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Orbit-Shifting Innovation: The Dynamics of Ideas that Create History [Paperback]

Rajiv Narang , Devika Devaiah
5.0 out of 5 stars  See all reviews (1 customer review)
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Book Description

3 Jan 2014

"The Dynamics Of Ideas That Create History"

Orbit-shifting innovation happens when an area that needs transformation meets an innovator with the will and the desire to create, and not follow, history. At the heart of every orbit-shifting innovation is the breakthrough that achieves a transformative impact.

Businesses, social enterprises and even governments need orbit-shifting ideas to create a transformative impact. But how does that ground breaking idea come about, and what translates it into actuality? Charting the vast global landscape of orbit-shifting innovation and using unique examples from prominent businesses, the social sector, entrepreneurs and public services - spread across US, UK, Europe, Africa and Asia - the authors build insight into the key drivers behind taking on a transformative challenge and provide a unique framework to navigate the pitfalls and challenges in making it happen.

Orbit-shifting innovation empowers everyone to overcome the obstacles to innovation and provides the tools to maximize the impact of transformative change. The inspirational examples and tools for success compel leaders and entrepreneurs to not only pursue impossible challenges but lead the successful journey from conception of an orbit-shifting idea to actually creating history.


Product details

  • Paperback: 304 pages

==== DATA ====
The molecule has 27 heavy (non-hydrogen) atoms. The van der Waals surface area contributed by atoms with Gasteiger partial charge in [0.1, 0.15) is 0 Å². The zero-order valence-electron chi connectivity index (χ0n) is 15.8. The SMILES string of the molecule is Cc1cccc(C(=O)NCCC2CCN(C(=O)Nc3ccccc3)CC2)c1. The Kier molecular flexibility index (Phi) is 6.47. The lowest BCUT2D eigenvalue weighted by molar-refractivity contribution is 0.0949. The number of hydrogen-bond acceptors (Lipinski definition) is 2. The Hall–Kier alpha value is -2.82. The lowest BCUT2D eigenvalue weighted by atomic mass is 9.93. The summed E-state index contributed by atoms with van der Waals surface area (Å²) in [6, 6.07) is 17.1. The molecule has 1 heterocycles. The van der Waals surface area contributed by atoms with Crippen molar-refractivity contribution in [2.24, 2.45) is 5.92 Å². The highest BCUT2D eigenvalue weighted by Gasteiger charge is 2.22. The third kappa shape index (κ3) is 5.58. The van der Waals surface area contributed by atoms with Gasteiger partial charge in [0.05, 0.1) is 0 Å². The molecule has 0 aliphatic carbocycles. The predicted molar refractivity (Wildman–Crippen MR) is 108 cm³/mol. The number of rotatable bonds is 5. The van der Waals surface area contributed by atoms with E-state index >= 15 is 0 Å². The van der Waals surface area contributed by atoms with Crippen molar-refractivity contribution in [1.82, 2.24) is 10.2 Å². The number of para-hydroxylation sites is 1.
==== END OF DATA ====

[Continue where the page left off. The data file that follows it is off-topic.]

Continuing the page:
• Publisher: Kogan Page (3 Jan 2014)
  • Language: English
  • ISBN-10: 0749468750
  • ISBN-13: 978-0749468750
  • Product Dimensions: 23.4 x 16 x 1.7 cm
  • Average Customer Review: 5.0 out of 5 stars  See all reviews (1 customer review)
  • Amazon Bestsellers Rank: 2,074,141 in Books (See Top 100 in Books)

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Review

"Devaiah & Narang's new book is an utterly fresh take on the urgent topic of disruptive innovation. The planetary metaphor of gravity and orbits frames a lively exploration of hidden forces (cultural gravity of arrogance/subservience) and surprising allies (lateral thinking). The authors share an inspiring diversity of first-hand case examples, from cataract surgery to TV quiz shows, and cultural backdrops ranging from Korea to Hindustan. You'll come away not only believing it can be done, but knowing how you can do it."--Tim Ogilvie "CEO, Peer Insight and co-author, "Designing for Growth" "

Book Description

This book brings alive the challenges of innovation in business, and provides a unique exploration of what it takes to make successful innovation happen through the use of compelling global techniques and models.

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Front Cover | Copyright | Table of Contents | Excerpt | Index
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Most Helpful Customer Reviews
By Robert Morris TOP 500 REVIEWER
Format:Paperback
An orbit-shifting innovation is among the most disruptive. As Rajiv Narang and Devika Devaiah explain, it happens "when an area that needs transformation meets an innovator with the will and the desire to create, and not follow history. At the heart of an orbit-shifting innovation is the breakthrough that creates a new orbit and achieves a transformative impact." Narang and Devaiah thoroughly examine the entire process, from initial insight to fulfillment and refinement.

They pose a question of special importance to me: "What are the real dynamics of executing an orbit-shifting innovation with as much focus as it takes to conceive it?" This book is their collaborative response to that question and duly acknowledge the valued assistance of their colleagues at Erehwon, a 20-year-old pioneering innovation firm.